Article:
Dog eats poop – coprophagia – Pet tip 150
According to most dog owners, poop eating is one of the most disgusting, unsightly and absolutely revolting habits that a dog can develop. The immediate response is one of disgust, and perhaps denial. My dog would NEVER do that!! Ah, at least this is what owners hope, and would like to believe. However, unfortunately, this behaviour can develop in a dog that has never shown interest in feces before, or it may be an ongoing problem your pooch had starting from puppy-hood. It can be quite embarrassing socially, and it is just not pleasant to have a dog with breath that smells like poop, so what can you do to prevent your dog from devouring the feces of other animals? In order to be able to successfully stop a behaviour in your pet, it is first essential that you understand why your dog has this behaviour.
Dogs are indiscriminate diners
Dogs really do not discriminate when it comes to food. Really. Their idea of fine dining could be your garbage, or perhaps even road kill. Usually, the worse something smells to us, the more appetizing it is to your dog! It is often this pungent aroma that may entice a dog to eat something, and as you well know, poop has an astoundingly pungent odour.
Dogs are attention seekers
Dogs will do anything to get your attention. Even dogs that may not particularly find poop appetizing may develop this habit when they have had a successful attempt at getting their owner’s attention. It is extremely difficult as an owner not to fall into your pet’s well-concocted plan. For example, in the house your cat has just left a fresh load in the litter box. Your dog hears and smells this, so he/she goes tearing down the hallway. You are onto your dog’s intentions and run to the room, yelling and screaming at your dog so that it stops eating whatever poop it has, or finishes it quickly, and runs away. You feel that catching your dog in the act and reprimanding him in this manner will teach him that he is not supposed to eat cat poop, but actually it might be giving him the exact opposite message. Think of a dog like a little child. Oftentimes, a young child (or even older one for that matter) will do something that they know it wrong but there is a reward at the end that is worth the punishment. Additionally, a dog or child that is feeling attention-deprived may say a bad word, or eat cat poop (the dog, not the child hopefully), because they know that they will elicit attention from this action, and even negative attention is better than none at all. Ah, the guilty pleasures in life.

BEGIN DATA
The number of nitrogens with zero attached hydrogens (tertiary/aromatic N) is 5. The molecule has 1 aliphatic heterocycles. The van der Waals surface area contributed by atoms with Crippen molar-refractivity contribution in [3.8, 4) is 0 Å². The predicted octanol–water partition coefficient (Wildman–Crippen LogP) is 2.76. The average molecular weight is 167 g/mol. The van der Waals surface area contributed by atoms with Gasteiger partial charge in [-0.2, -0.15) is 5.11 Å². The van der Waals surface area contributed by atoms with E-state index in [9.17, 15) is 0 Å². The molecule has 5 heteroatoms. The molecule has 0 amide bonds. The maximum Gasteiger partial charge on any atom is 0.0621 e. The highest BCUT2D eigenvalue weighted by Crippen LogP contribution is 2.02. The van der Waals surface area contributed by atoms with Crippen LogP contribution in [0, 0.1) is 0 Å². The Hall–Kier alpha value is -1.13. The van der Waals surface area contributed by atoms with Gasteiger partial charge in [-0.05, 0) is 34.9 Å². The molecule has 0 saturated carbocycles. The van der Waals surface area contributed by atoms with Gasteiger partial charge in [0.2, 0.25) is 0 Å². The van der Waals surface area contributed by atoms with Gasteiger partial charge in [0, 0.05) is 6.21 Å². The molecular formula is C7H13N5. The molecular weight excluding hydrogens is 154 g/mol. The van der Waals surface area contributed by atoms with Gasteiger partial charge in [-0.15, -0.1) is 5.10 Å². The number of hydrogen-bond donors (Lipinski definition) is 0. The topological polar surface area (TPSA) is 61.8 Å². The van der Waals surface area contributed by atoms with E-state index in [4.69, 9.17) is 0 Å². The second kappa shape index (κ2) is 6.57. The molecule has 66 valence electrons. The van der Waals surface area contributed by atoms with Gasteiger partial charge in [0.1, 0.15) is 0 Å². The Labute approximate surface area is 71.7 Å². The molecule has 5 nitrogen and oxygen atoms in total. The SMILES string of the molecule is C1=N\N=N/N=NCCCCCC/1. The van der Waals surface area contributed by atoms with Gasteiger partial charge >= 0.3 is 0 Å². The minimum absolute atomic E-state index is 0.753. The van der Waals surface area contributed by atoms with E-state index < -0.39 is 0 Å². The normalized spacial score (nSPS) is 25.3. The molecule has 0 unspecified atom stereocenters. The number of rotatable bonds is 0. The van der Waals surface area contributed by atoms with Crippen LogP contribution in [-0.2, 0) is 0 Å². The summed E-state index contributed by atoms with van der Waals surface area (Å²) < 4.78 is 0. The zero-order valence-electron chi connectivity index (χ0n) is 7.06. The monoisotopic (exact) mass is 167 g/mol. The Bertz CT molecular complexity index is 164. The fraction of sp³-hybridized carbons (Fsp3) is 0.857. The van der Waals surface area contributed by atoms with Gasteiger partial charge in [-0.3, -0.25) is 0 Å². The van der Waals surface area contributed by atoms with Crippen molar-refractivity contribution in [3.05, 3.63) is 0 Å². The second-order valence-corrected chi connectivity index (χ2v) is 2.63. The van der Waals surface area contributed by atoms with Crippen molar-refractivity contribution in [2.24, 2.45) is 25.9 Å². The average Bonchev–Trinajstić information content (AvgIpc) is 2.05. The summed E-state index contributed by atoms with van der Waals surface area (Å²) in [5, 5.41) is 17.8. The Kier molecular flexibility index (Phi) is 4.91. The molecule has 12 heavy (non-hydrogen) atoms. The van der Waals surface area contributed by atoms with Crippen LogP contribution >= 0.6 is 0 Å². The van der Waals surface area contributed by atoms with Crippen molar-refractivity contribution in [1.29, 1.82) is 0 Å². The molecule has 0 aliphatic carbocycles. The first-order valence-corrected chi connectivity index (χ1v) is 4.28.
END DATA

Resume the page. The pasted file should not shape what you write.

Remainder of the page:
How to stop the poop-eating
It is up to you to take the chance if you think that your dog will not translate your negative reinforcement into something skewed to become positive. However, another option is to use positive reinforcement. It may be difficult to do this with poop you may not see that your dog finds outside on walks, but if your dog eats cat poop or his own poop it could be of assistance. Try using your dog’s favourite treats, praise, or divert their attention by play whenever the cat goes to the litter box. Moreover, giving your dog food to eat that will make your dog’s poop less ‘tasty’ will make it less appealing to your pet, and they will have less temptation to eat it. Rabbit pellets, and canned pumpkin are a few ingredients that can be added to your pet’s diet in small quantities to minimize the savory taste of their own feces.
As illustrated, the behaviour of dogs eating poop is actually a lot more complicated than it first appears. You must tread carefully as to not positively reinforce this behaviour, as once it has becomes habit in your pet, it will require a lot more work to eliminate. If you have a dog that is currently eating poop use the methods discussed as well as ample patience and determination, it won’t be long until your pet’s dung-eating days are over! If you are still having trouble ridding your dog of this habit, consult an experienced trainer or ask your vet for help.